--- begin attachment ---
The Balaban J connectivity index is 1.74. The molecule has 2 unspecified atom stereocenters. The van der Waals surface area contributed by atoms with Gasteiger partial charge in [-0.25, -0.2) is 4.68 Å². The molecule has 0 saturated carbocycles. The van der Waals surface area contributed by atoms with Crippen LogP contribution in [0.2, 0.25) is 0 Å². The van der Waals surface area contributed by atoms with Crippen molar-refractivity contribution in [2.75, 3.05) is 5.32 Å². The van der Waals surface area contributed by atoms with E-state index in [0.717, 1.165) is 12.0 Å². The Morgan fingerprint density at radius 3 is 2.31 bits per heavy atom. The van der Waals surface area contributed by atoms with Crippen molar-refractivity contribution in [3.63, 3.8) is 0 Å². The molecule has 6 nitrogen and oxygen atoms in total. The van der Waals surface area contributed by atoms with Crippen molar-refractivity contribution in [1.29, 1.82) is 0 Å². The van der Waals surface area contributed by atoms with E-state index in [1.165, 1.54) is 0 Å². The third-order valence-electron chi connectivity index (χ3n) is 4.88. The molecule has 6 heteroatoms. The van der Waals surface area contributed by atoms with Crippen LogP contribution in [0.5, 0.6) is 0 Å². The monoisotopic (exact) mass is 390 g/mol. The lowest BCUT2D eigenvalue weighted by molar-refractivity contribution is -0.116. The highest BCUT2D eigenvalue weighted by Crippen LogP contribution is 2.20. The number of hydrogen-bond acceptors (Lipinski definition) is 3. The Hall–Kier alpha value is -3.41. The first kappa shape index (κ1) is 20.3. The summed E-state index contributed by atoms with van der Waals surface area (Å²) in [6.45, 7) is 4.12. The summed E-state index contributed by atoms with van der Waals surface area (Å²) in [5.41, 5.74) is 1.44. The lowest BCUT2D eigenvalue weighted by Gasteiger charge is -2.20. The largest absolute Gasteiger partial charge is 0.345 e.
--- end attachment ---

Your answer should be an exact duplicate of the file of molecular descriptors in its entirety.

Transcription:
The Balaban J connectivity index is 1.74. The molecule has 2 unspecified atom stereocenters. The van der Waals surface area contributed by atoms with Gasteiger partial charge in [-0.25, -0.2) is 4.68 Å². The molecule has 0 saturated carbocycles. The van der Waals surface area contributed by atoms with Crippen LogP contribution in [0.2, 0.25) is 0 Å². The van der Waals surface area contributed by atoms with Crippen molar-refractivity contribution in [2.75, 3.05) is 5.32 Å². The van der Waals surface area contributed by atoms with E-state index in [0.717, 1.165) is 12.0 Å². The Morgan fingerprint density at radius 3 is 2.31 bits per heavy atom. The van der Waals surface area contributed by atoms with Crippen molar-refractivity contribution in [3.63, 3.8) is 0 Å². The molecule has 6 nitrogen and oxygen atoms in total. The van der Waals surface area contributed by atoms with Crippen molar-refractivity contribution in [1.29, 1.82) is 0 Å². The van der Waals surface area contributed by atoms with E-state index in [1.165, 1.54) is 0 Å². The third-order valence-electron chi connectivity index (χ3n) is 4.88. The molecule has 6 heteroatoms. The van der Waals surface area contributed by atoms with Crippen LogP contribution in [0.5, 0.6) is 0 Å². The monoisotopic (exact) mass is 390 g/mol. The lowest BCUT2D eigenvalue weighted by molar-refractivity contribution is -0.116. The highest BCUT2D eigenvalue weighted by Crippen LogP contribution is 2.20. The number of hydrogen-bond acceptors (Lipinski definition) is 3. The Hall–Kier alpha value is -3.41. The first kappa shape index (κ1) is 20.3. The summed E-state index contributed by atoms with van der Waals surface area (Å²) in [6.45, 7) is 4.12. The summed E-state index contributed by atoms with van der Waals surface area (Å²) in [5.41, 5.74) is 1.44. The lowest BCUT2D eigenvalue weighted by Gasteiger charge is -2.20. The largest absolute Gasteiger partial charge is 0.345 e.